One of the fascinating characteristics of a free society is that there seems to be no subject whose merits are free from debate. Even the virtues of motherhood and apple pie (well, at least apple pie--sugar, cholesterol) today do not go unchallenged.
So it is with the once universally-acclaimed "miracle fuel", ethanol. As Congress moves closer to enacting a long-debated comprehensive energy bill requiring the use of ethanol in gasoline, claims of alleged flaws in using ethanol have begun to echo through political and scientific chambers.
Senator Chuck Schumer (D-NY), for instance, has decried the proposed required use of ethanol. In a press release on his website, the Senator argues:
US Senator Charles E. Schumer has taken on the powerful ethanol lobby in Washington in an effort to kill a provision in the Senate Energy Bill that would send New York's gas prices skyrocketing, cut almost $500 million in highway and mass transit funding for the state, and exempt the makers and distributors of gasoline additives from lawsuits if their product turns out to be defective. The provision would require gas refiners throughout the country to use ethanol in reformulating their gasoline and would extend a number of liability protections to the makers and distributors of gasoline additives.
"The ethanol tax is an astonishing, anti-consumer requirement that would force every refiner in the country to use an ever-increasing amount of ethanol or pay a penalty," Schumer said. "But guess who really gets stuck with paying that fine – you, me, and anyone else who drives and pays for gas."
Using Energy Department figures, Hart/IRI Fuels Information Services (an independent consultant) projected that gas prices throughout the country would increase by a staggering 4 to 9.7 cents per gallon as a result of the ethanol mandate. In New York, prices would shoot up by an average of 7 cents a gallon starting in 2003 if the bill becomes law. In 2012, those prices would rise even higher since the bill requires ethanol to be used by a percentage equivalent to the proportion of ethanol in the entire US gas supply.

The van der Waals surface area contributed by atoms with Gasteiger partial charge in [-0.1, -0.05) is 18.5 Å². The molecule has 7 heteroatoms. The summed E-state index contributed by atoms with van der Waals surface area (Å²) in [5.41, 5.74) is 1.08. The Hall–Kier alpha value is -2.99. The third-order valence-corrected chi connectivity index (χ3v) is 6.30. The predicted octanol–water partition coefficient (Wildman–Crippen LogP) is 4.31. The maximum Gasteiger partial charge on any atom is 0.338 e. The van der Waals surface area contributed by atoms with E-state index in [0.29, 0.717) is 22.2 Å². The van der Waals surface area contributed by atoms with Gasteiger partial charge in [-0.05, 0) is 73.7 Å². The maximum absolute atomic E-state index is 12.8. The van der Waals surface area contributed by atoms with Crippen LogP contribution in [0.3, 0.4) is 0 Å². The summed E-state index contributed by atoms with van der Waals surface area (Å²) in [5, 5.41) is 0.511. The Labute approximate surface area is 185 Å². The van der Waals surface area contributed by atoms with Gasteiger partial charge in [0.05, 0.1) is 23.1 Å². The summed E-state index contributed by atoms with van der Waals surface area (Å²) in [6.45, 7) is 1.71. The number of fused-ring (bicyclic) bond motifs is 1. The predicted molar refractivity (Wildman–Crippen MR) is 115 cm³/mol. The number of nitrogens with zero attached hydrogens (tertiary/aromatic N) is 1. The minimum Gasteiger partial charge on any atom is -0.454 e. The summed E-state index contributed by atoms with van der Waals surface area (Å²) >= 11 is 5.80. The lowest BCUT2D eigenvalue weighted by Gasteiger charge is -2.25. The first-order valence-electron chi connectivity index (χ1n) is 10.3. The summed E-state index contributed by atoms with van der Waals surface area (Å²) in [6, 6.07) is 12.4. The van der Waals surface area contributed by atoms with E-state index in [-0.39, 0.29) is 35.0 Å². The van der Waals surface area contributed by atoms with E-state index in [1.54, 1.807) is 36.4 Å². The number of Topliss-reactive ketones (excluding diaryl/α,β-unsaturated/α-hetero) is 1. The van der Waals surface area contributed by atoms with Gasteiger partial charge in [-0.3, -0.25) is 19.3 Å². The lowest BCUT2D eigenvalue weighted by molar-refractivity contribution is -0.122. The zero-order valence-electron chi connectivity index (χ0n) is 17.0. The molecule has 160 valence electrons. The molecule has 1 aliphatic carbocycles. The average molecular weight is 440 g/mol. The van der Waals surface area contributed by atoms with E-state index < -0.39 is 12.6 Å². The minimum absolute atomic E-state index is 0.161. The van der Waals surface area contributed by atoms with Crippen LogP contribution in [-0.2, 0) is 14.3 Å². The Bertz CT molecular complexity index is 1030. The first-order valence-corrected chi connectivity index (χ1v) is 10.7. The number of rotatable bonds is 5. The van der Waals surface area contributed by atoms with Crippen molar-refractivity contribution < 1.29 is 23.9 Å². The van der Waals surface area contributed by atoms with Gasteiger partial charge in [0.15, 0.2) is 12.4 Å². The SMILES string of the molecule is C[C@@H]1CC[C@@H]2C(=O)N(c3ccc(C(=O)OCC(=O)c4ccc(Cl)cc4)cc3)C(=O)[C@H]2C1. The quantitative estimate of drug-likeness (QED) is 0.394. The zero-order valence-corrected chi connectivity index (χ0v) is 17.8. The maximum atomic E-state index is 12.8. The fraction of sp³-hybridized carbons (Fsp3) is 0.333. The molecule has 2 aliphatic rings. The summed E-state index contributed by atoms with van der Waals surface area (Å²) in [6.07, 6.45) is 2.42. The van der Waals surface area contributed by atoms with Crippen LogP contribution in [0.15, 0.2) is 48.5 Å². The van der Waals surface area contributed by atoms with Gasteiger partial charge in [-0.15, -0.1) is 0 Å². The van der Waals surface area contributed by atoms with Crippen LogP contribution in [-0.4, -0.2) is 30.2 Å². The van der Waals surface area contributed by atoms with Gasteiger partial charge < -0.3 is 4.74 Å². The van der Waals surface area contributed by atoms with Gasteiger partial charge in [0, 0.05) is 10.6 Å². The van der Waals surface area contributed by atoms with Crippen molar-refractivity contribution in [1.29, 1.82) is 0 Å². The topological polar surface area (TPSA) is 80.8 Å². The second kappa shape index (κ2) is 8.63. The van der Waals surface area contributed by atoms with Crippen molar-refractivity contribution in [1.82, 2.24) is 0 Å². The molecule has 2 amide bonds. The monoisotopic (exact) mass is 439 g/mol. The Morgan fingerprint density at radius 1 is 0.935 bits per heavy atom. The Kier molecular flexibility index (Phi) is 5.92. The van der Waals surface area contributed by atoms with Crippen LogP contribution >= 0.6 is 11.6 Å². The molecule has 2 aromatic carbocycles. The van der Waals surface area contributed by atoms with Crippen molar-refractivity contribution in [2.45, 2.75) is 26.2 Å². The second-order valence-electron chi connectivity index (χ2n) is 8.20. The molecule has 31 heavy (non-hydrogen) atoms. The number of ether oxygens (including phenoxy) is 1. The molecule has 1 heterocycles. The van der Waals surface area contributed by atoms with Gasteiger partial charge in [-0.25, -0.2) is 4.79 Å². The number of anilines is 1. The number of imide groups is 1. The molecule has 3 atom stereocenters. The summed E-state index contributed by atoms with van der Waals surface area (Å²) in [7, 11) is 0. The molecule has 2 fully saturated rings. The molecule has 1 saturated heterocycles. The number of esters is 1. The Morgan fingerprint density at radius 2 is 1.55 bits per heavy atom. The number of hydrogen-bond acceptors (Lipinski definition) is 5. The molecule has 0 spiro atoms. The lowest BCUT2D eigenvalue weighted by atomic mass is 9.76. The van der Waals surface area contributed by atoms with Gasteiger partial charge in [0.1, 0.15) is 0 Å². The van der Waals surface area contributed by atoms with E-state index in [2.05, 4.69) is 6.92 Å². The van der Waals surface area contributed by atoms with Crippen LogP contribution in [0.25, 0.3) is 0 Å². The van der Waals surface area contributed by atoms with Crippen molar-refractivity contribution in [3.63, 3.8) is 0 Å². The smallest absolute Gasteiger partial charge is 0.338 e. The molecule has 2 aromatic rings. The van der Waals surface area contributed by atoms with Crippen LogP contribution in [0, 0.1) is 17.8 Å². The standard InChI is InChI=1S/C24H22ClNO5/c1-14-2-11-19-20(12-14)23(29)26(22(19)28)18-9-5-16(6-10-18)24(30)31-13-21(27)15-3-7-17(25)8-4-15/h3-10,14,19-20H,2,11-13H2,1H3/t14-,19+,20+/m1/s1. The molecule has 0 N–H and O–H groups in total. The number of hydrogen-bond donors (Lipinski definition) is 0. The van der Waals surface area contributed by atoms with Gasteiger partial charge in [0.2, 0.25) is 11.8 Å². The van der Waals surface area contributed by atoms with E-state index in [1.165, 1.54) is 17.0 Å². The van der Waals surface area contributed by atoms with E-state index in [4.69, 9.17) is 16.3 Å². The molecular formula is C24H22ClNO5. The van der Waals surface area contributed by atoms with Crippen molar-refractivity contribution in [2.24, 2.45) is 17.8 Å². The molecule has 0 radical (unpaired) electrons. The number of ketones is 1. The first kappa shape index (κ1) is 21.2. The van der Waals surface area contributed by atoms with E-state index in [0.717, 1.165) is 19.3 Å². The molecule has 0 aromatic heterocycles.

"In other words, as more and more ethanol is used and gasoline consumption grows, the nation's ethanol producers will be hitting the lottery while the nation's drivers will be losing their shirts every time they fill up their tanks," Schumer said. "Maybe they have a different name for it in the Corn Belt, but in my neighborhood that's called highway robbery."
The Atlanta Chronicle has recently published a column by a senior fellow at the National Center for Policy Analysis which jumps on the anti-ethanol bandwagon:
Because it absorbs water, ethanol cannot be shipped through existing pipelines used to transport unblended gasoline - the water it absorbs could separate, causing pipelines and fuel lines to freeze, and perhaps burst, during cold weather. The same problem will make engines run less efficiently in cold-climate areas.
Worse, most studies show that it takes more energy to produce and deliver a gallon of ethanol than the energy it produces - a net loss of energy. Imported fossil fuels are used to produce, distill and transport ethanol.
Thus requiring that the United States use five to 8 billion gallons of ethanol - a mandate that Congress is currently considering - means burning more, not less, imported oil and natural gas.
WHILE ETHANOL reduces carbon monoxide, it increases the emissions of volatile organic compounds that are a prime component of the smog, which plagues many U.S. cities.
Worse, when ethanol is burned, it emits acetaldehide - considered a probable human carcinogen by the EPA - and peroxyacetyl nitrate, which damages plants.
Ethanol would likely disappear from the marketplace absent federal subsidies and mandates. Like so much of the pork Congress bestows upon special interests, ethanol is bad for the economy, bad for consumers and bad for the environment.
Corn deserves a place on the nation's dinner table for its nutritional value, but it doesn't belong in the gas tanks of millions of U.S. motor vehicles.
For the complete column, go here.
My perception is that, because (among possibly other reasons) an ethanol mandate would be such a boon to various Midwestern/agricultural States' economies, the mandate will survive in some form. Nevertheless, it is obvious ethanol is not about to join motherhood as an object of universal acclaim.